The AEA Silver Dart in flight.
"Casey" Baldwin at Ridley College, circa 1900
The AEA Silver Dart in flight, J.A.D. McCurdy at the controls, c. 1910
The Silver Dart replica taxies to the starting point for its commemorative flight on 22 February 2009. It was celebrating Canada's Centennial of Flight a day early, due to predicted unfavourable weather.
Aerial Experiment Association. Casey (second from right), Bell (centre), McCurdy, Curtis, and Selfridge
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Silver Dart replica

He was schooled at St. Andrew's College in Aurora, Ontario and graduated from the University of Toronto in mechanical engineering in 1907, where he had been a member of The Kappa Alpha Society along with his friend Frederick Walker Baldwin.

- John Alexander Douglas McCurdy

The aircraft was piloted by one of its designers, Douglas McCurdy.

- AEA Silver Dart

In 1906, he graduated from the University of Toronto with a degree in electrical and mechanical engineering, and left for Baddeck, Nova Scotia, that summer to visit the home of his college friend Douglas McCurdy and the famous inventor Alexander Graham Bell.

- Frederick Walker Baldwin

McCurdy became the first British subject to fly an aircraft in the British Empire when he piloted the Aerial Experiment Association's Silver Dart off the ice of Bras d'Or Lake in Nova Scotia.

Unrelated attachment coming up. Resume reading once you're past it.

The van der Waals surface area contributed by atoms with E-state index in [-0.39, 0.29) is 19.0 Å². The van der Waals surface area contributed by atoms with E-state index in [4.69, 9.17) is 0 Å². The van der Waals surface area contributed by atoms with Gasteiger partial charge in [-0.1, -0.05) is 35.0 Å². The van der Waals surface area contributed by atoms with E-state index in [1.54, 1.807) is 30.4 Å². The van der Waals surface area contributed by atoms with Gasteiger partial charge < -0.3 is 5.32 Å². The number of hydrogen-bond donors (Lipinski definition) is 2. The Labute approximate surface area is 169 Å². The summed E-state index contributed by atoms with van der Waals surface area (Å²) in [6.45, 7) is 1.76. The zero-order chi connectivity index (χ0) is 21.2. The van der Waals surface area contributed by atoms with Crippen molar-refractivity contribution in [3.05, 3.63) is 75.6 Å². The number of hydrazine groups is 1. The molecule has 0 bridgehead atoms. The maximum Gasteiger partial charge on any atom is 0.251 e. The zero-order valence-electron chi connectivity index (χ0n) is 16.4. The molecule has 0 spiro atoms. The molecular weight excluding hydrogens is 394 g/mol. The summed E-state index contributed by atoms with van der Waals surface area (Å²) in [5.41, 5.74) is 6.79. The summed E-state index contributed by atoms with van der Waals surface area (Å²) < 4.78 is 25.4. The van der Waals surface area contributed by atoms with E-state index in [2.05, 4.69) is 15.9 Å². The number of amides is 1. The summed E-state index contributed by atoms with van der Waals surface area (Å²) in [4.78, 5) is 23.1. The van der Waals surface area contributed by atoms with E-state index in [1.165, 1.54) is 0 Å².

- John Alexander Douglas McCurdy

Baldwin used his engineering skills to help build the Silver Dart plus several other experimental aircraft.

- Frederick Walker Baldwin

Following the disbanding of the AEA, founding members, McCurdy and F.W. ("Casey") Baldwin obtained the Canadian patent rights for Aerodrome No. 4 (The Silver Dart), for the express purpose of producing a Canadian-made version.

- AEA Silver Dart

2 related topics with Alpha

Overall

AEA member John Alexander Douglas McCurdy at the controls of an airplane during an aviation 'meet' near Toronto, Ontario, Canada, c. August 1911. The starboard-side of the transverse "shoulder-yoke" hinged structure for aileron control, in the general form of an upper seat support frame, is visible beside the seated pilot.

Aerial Experiment Association

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Canadian-American aeronautical research group formed on 30 September 1907, under the leadership of Dr. Alexander Graham Bell.

Canadian-American aeronautical research group formed on 30 September 1907, under the leadership of Dr. Alexander Graham Bell.

AEA member John Alexander Douglas McCurdy at the controls of an airplane during an aviation 'meet' near Toronto, Ontario, Canada, c. August 1911. The starboard-side of the transverse "shoulder-yoke" hinged structure for aileron control, in the general form of an upper seat support frame, is visible beside the seated pilot.
Aerial Experiment Association members Casey Baldwin, Tom Selfridge, Glenn Curtiss, Alexander Graham Bell, John McCurdy and Augustus Post serving as observer from Aero Club of America.

The AEA came into being when John Alexander Douglas McCurdy and his friend Frederick W. "Casey" Baldwin, two recent engineering graduates of the University of Toronto, decided to spend the summer in Baddeck, Nova Scotia.